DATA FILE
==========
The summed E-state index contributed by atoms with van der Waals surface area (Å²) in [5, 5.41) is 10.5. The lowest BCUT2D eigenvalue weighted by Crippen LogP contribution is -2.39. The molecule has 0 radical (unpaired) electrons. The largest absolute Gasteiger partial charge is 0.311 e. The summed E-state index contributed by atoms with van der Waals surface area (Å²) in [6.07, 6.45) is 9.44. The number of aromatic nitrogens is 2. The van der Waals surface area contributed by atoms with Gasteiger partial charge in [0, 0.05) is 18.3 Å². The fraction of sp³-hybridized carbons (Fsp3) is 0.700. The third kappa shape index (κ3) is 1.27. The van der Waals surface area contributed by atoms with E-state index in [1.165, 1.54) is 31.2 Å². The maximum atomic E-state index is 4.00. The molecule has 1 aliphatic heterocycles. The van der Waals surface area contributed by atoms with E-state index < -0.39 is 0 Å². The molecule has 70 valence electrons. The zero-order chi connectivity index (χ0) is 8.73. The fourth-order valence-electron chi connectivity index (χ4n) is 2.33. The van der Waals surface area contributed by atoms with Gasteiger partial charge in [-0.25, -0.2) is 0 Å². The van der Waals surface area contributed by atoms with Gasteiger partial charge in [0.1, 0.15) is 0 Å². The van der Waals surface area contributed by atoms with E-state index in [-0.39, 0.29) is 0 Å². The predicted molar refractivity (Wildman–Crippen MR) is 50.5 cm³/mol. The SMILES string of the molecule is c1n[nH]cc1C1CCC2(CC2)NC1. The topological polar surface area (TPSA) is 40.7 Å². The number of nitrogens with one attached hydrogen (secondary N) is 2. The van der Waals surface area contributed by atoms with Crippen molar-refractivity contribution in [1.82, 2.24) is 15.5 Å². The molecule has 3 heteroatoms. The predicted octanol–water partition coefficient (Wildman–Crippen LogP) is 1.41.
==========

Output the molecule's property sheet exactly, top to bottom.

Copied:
The summed E-state index contributed by atoms with van der Waals surface area (Å²) in [5, 5.41) is 10.5. The lowest BCUT2D eigenvalue weighted by Crippen LogP contribution is -2.39. The molecule has 0 radical (unpaired) electrons. The largest absolute Gasteiger partial charge is 0.311 e. The summed E-state index contributed by atoms with van der Waals surface area (Å²) in [6.07, 6.45) is 9.44. The number of aromatic nitrogens is 2. The van der Waals surface area contributed by atoms with Gasteiger partial charge in [0, 0.05) is 18.3 Å². The fraction of sp³-hybridized carbons (Fsp3) is 0.700. The third kappa shape index (κ3) is 1.27. The van der Waals surface area contributed by atoms with E-state index in [1.165, 1.54) is 31.2 Å². The maximum atomic E-state index is 4.00. The molecule has 1 aliphatic heterocycles. The van der Waals surface area contributed by atoms with E-state index < -0.39 is 0 Å². The molecule has 70 valence electrons. The zero-order chi connectivity index (χ0) is 8.73. The fourth-order valence-electron chi connectivity index (χ4n) is 2.33. The van der Waals surface area contributed by atoms with Gasteiger partial charge in [-0.25, -0.2) is 0 Å². The van der Waals surface area contributed by atoms with Gasteiger partial charge in [0.1, 0.15) is 0 Å². The van der Waals surface area contributed by atoms with E-state index in [-0.39, 0.29) is 0 Å². The predicted molar refractivity (Wildman–Crippen MR) is 50.5 cm³/mol. The SMILES string of the molecule is c1n[nH]cc1C1CCC2(CC2)NC1. The topological polar surface area (TPSA) is 40.7 Å². The number of nitrogens with one attached hydrogen (secondary N) is 2. The van der Waals surface area contributed by atoms with Crippen molar-refractivity contribution in [1.82, 2.24) is 15.5 Å². The molecule has 3 heteroatoms. The predicted octanol–water partition coefficient (Wildman–Crippen LogP) is 1.41.